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Archive Patriotic Instructor Reports
By Bro. Patriotic Instructor Robert "Bob" Fickies: Year 2011
February 2011 Patriotic Instruction:

     The Battle of Fort Henry was fought on February 6, 1862, in western Tennessee.
It was the first important victory for the Union and Brig. Gen. Ulysses S. Grant in the Western Theater.
On February 4 and February 5, Grant landed two divisions just north of Fort Henry on the Tennessee River.
His plan was to advance upon the fort on February 6 while it was being simultaneously attacked by United States Navy gunboats commanded by Flag Officer Andrew Hull Foote. A combination of effective naval gunfire and poor siting of the fort, almost completely inundated by rising river waters, caused its commander, Brig. Gen. Lloyd Tilghman, to surrender to Foote before the Army arrived.

       The surrender of Fort Henry opened the Tennessee River to Union traffic past the Alabama border, which was demonstrated by a "timberclad" raid of wooden ships from February 6 through February 12, which destroyed Confederate shipping and railroad bridges.
Grant's army then proceeded overland 12 miles to the bloody Battle of Fort Donelson.
“Fort Henry is ours. The flag is reestablished on the soil of Tennessee. It will never be removed.” — Maj. Gen. Henry W. Halleck
April Patriotic Instruction Report By: Guest PI

     April 12, 2011 marks the 150th anniversary of the bombardment of Fort Sumter in Charleston Harbor, South Carolina.  
The attack on the fort by shore-based rebel artillery initiated hostilities between the newly born Confederate States of America and the Union.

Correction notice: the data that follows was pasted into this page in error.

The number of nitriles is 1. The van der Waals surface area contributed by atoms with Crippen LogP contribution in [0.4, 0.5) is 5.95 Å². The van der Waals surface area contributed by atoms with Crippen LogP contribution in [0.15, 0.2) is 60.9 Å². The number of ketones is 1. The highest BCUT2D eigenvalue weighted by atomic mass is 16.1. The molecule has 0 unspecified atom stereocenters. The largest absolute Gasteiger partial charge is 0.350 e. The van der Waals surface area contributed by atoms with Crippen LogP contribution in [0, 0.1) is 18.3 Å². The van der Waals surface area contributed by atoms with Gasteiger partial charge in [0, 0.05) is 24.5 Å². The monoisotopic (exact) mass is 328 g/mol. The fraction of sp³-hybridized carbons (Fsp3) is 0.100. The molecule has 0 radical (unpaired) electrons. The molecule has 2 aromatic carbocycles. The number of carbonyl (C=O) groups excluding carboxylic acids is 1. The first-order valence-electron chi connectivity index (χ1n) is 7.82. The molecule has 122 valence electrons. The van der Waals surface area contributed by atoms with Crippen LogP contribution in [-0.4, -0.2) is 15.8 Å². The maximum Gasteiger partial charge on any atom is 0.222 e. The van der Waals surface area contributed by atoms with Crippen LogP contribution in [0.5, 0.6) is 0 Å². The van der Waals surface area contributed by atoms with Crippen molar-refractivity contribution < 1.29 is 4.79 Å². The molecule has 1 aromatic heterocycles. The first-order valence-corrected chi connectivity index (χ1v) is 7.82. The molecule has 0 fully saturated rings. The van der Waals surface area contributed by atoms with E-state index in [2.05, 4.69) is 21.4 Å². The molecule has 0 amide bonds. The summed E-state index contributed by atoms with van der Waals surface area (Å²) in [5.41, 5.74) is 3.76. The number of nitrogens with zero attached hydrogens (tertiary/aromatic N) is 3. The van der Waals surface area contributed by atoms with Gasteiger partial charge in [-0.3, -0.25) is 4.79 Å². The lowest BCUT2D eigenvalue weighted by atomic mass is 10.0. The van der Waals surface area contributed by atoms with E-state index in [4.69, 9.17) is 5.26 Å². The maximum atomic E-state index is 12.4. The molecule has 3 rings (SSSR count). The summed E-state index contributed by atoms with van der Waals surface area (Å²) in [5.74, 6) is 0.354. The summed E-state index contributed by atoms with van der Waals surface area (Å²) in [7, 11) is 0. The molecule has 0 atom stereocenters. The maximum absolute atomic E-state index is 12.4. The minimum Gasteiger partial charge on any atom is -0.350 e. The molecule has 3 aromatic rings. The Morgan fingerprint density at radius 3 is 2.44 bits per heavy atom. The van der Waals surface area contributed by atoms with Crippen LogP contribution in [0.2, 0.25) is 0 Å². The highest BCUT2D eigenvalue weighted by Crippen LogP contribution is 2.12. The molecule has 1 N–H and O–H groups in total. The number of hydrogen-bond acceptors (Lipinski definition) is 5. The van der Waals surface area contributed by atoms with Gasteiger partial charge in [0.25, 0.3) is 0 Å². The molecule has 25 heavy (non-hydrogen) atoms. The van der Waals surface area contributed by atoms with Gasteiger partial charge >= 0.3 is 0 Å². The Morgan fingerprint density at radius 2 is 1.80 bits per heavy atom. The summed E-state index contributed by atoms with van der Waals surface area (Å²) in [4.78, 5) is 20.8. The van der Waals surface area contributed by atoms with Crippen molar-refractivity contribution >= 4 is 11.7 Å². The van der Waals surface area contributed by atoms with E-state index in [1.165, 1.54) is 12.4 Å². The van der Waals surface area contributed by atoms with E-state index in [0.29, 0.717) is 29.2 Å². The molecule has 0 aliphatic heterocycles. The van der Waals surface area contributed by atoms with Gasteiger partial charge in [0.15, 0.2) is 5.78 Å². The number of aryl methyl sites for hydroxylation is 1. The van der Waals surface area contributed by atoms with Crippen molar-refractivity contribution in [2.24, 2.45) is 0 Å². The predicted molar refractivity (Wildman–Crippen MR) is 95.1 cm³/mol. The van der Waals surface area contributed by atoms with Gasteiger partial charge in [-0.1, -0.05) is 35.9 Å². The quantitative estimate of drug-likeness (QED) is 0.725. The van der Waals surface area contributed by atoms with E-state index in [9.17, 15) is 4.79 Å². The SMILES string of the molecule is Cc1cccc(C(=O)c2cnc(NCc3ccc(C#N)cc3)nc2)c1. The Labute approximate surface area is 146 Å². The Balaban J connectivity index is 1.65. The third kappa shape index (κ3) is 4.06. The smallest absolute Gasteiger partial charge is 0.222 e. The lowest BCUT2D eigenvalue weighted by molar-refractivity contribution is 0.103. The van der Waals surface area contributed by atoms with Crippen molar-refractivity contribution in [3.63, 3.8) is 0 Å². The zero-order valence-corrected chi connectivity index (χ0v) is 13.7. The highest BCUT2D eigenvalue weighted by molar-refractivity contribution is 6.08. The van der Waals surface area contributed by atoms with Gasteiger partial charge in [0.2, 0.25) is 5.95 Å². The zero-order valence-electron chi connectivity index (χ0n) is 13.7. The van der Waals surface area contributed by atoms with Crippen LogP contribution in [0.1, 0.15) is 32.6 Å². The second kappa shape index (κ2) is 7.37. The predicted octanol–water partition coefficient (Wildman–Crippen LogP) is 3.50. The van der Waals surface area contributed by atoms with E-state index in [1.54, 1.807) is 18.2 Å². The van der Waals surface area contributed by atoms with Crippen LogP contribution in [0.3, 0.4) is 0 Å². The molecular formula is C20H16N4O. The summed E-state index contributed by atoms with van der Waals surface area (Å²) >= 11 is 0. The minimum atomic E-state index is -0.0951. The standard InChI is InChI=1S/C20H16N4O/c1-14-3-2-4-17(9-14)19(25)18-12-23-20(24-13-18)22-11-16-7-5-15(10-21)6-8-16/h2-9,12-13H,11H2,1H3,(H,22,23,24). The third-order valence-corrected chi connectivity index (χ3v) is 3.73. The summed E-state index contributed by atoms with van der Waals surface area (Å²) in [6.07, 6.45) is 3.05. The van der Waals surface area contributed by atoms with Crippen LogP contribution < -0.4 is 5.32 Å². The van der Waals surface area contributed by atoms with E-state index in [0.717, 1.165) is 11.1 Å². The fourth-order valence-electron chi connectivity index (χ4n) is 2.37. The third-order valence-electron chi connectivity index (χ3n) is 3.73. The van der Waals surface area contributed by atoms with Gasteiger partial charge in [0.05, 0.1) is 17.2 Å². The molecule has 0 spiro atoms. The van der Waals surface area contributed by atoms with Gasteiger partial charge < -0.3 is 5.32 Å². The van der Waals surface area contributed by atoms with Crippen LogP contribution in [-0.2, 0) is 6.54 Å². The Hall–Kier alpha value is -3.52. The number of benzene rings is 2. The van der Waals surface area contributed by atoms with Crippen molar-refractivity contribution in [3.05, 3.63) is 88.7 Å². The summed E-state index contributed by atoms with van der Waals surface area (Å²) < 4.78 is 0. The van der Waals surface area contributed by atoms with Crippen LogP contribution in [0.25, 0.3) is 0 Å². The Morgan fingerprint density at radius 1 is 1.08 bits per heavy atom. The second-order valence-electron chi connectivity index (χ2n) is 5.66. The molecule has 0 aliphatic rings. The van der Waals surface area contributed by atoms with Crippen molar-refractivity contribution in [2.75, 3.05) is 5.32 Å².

After Union Major Anderson moved his forces from land-based Fort Moultrie in Charleston to Fort Sumter in late December 1860,
the resupply of Fort Sumter became an issue.  When the unarmed Star of the West attempted to resupply the garrison on January 9, 1861, it was fired upon by the Confederate artillery and was forced to withdraw.  Another attempt at resupply by the United States Revenue Cutter
(USRC-the forerunner of the US Coast Guard) Harriet Lane, now in naval service, occurred on April 11, 1861.  
During this foray the Harriet Lane confronted a steamship named the Nashville.  

      Since the merchantman showed no colors, Captain Faunce of the Harriet Lane ordered a 32-pounder to be fired over her bow.  
The Nashville quickly raised the American Flag and she was allowed to continue into the Charleston harbor.  
Later the Nashville was seized by the Confederacy and ultimately became a Confederate cruiser.  
The Harriet Lane never got very close to Fort Sumter and had to withdraw due to the intense bombardment from the Confederate artillery onshore. The warning shot by the Harriet Lane across the Nashville’s bow is considered the first Naval shot of the Civil War.
May 2011:
May 1863 -- The Vicksburg Campaign begins.

     Union General Ulysses S. Grant won several victories around Vicksburg, Mississippi,
the fortified city considered essential to the Union's plans to regain control of the Mississippi River.  

      On May 22, Grant began a siege of the city. After six weeks,
Confederate General John Pemberton surrendered, giving up the city and 30,000 men.   
The capture of Port Hudson, Louisiana, shortly thereafter placed the entire Mississippi River in Union hands.
The Confederacy was split in two.  

      It is interesting that one of our Camp ancestors fought in the Battle of Vicksburg.   Pvt. David D. Franklin was among the 30,000 Confederate Troops captured there.   A year later, he would join the 3rd U.S. Volunteer Infantry, serving on the western fronier.
June 2011 Patriotic Instruction:
Flag Day–June 14 First observed June 14, 1777

     In the United States, Flag Day is celebrated on June 14. It commemorates the adoption of the flag of the United States,